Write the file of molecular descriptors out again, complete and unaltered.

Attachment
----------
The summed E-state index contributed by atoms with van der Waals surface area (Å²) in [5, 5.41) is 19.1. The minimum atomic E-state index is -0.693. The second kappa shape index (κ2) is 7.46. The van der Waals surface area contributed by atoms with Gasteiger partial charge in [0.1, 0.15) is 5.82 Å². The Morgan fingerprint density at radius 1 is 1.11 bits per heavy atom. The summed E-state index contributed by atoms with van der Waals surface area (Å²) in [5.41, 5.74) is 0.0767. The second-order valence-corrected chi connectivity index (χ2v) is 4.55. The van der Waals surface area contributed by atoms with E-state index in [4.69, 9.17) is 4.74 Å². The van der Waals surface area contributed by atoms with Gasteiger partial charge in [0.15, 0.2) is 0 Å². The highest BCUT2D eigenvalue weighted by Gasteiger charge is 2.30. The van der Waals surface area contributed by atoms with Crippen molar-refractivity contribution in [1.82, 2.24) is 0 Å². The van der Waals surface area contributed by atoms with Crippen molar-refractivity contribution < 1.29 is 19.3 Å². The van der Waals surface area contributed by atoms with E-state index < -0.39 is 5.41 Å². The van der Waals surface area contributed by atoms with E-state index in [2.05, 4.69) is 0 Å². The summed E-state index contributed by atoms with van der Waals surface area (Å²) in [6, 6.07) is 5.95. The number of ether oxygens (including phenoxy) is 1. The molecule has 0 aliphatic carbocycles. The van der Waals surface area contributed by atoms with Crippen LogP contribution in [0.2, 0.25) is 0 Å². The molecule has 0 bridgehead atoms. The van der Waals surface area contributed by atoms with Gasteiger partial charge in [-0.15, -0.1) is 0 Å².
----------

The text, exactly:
The summed E-state index contributed by atoms with van der Waals surface area (Å²) in [5, 5.41) is 19.1. The minimum atomic E-state index is -0.693. The second kappa shape index (κ2) is 7.46. The van der Waals surface area contributed by atoms with Gasteiger partial charge in [0.1, 0.15) is 5.82 Å². The Morgan fingerprint density at radius 1 is 1.11 bits per heavy atom. The summed E-state index contributed by atoms with van der Waals surface area (Å²) in [5.41, 5.74) is 0.0767. The second-order valence-corrected chi connectivity index (χ2v) is 4.55. The van der Waals surface area contributed by atoms with E-state index in [4.69, 9.17) is 4.74 Å². The van der Waals surface area contributed by atoms with Gasteiger partial charge in [0.15, 0.2) is 0 Å². The highest BCUT2D eigenvalue weighted by Gasteiger charge is 2.30. The van der Waals surface area contributed by atoms with Crippen molar-refractivity contribution in [1.82, 2.24) is 0 Å². The van der Waals surface area contributed by atoms with Crippen molar-refractivity contribution < 1.29 is 19.3 Å². The van der Waals surface area contributed by atoms with E-state index < -0.39 is 5.41 Å². The van der Waals surface area contributed by atoms with E-state index in [2.05, 4.69) is 0 Å². The summed E-state index contributed by atoms with van der Waals surface area (Å²) in [6, 6.07) is 5.95. The number of ether oxygens (including phenoxy) is 1. The molecule has 0 aliphatic carbocycles. The van der Waals surface area contributed by atoms with Crippen LogP contribution in [0.2, 0.25) is 0 Å². The molecule has 0 bridgehead atoms. The van der Waals surface area contributed by atoms with Gasteiger partial charge in [-0.15, -0.1) is 0 Å².